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The Office of Refugee Resettlement began canceling funding for recreational programs, English classes and "legal aid for unaccompanied minors staying in federal migrant shelters" across the U.S. last week, according to an email sent to an HHS official and obtained by the Washington Post.

Where it stands: This funding cut could "run afoul of a federal court settlement and state licensing requirements that mandate education and recreation for minors in federal custody," the Post reports.

The other side: "Federal officials have warned Congress that they are facing 'a dramatic spike' in unaccompanied minors at the southern border and have asked Congress for $2.9 billion in emergency funding to expand shelters and care," the Post reports.

  • "The program could run out of money in late June, and the agency is legally obligated to direct funding to essential services," U.S. Health and Human Services spokesman Mark Weber told the Post.

What to watch: "I think it'll be subject to legal challenges, subject to pushback ... but the animated legal strategy is to push the boundaries of what they can do," immigration lawyer and advocate R. Andrew Free tells Axios.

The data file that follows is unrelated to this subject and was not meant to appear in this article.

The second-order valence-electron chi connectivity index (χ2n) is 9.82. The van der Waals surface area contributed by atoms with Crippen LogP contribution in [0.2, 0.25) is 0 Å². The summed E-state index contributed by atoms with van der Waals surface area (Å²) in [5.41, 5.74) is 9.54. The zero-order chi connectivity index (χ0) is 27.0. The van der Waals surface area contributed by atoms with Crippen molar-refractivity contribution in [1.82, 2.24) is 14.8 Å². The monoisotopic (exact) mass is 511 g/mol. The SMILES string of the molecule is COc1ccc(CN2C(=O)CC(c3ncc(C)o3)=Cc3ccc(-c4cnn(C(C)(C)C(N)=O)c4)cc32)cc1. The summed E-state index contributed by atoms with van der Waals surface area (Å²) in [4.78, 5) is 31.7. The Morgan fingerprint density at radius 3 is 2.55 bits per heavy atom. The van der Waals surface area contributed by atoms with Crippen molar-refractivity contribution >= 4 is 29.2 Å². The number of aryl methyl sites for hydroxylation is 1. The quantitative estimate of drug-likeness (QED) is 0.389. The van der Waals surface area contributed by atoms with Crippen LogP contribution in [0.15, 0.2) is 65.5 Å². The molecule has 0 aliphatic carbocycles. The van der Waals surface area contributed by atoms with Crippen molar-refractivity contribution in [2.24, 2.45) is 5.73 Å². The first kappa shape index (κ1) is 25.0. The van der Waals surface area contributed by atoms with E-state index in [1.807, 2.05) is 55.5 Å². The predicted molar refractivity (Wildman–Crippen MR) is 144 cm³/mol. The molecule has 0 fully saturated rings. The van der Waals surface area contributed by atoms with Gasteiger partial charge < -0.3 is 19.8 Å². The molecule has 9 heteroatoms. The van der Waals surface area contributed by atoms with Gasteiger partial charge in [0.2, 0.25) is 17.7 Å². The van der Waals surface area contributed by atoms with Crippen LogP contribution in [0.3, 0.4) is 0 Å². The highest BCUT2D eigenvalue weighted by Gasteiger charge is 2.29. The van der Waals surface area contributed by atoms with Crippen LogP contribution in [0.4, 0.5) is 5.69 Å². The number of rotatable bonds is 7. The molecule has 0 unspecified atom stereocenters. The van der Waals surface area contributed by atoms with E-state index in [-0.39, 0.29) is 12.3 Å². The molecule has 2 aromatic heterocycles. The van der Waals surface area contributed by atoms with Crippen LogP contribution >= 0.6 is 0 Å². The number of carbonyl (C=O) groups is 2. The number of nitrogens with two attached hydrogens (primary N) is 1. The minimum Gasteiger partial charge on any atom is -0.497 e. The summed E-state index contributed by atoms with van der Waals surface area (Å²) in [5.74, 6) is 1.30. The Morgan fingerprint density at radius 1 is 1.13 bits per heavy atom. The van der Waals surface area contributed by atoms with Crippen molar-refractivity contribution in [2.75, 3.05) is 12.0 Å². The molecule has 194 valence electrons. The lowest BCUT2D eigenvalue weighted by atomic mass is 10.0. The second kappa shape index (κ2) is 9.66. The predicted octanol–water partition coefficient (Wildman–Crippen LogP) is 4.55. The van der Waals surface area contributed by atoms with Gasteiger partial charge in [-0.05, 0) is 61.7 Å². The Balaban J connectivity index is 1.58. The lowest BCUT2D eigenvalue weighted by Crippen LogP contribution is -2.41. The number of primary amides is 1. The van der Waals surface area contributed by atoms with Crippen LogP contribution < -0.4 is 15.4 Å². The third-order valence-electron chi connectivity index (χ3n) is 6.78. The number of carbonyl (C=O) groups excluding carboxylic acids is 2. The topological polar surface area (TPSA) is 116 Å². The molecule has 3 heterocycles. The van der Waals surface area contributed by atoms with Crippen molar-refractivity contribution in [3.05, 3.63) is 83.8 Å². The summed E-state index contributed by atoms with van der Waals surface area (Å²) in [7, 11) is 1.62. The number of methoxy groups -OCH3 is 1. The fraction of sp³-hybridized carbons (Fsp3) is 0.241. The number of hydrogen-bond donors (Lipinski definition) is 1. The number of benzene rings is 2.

Go deeper ... Report: Immigrants quarantined in over 30 ICE centers for mumps

Go deeper

48 mins ago - Technology

Big Tech bolts politics

Illustration: Eniola Odetunde/Axios

Big Tech fed politics. Then it bled politics. Now it wants to be dead to politics. 

Why it matters: The social platforms that profited massively on politics and free speech suddenly want a way out — or at least a way to hide until the heat cools. 

Felix Salmon, author of Capital
53 mins ago - Economy & Business

GameStop as a metaphor

Illustration: Aïda Amer/Axios

A half-forgotten and unprofitable videogame retailer is, bizarrely and incredibly, on the lips of the nation. That's because the GameStop story touches on economic and cultural forces that affect everyone, whether they own a single share of stock or not.

Why it matters: In most Wall Street fights, the broader public doesn't have a rooting interest. This one — where a group of small traders won a multi-billion-dollar bet against giant hedge funds by buying stock in GameStop — is different.

"Megacities" on the rise

Data: Macrotrends; Map: Andrew Witherspoon/Axios

Places with more than 10 million residents — known as megacities — are becoming more common as people from rural areas migrate to urban ones.

Why it matters: The benefits of megacities — which include opportunities for upward mobility and higher wages — can be offset by their negatives, like the fact that they're breeding grounds for COVID-19.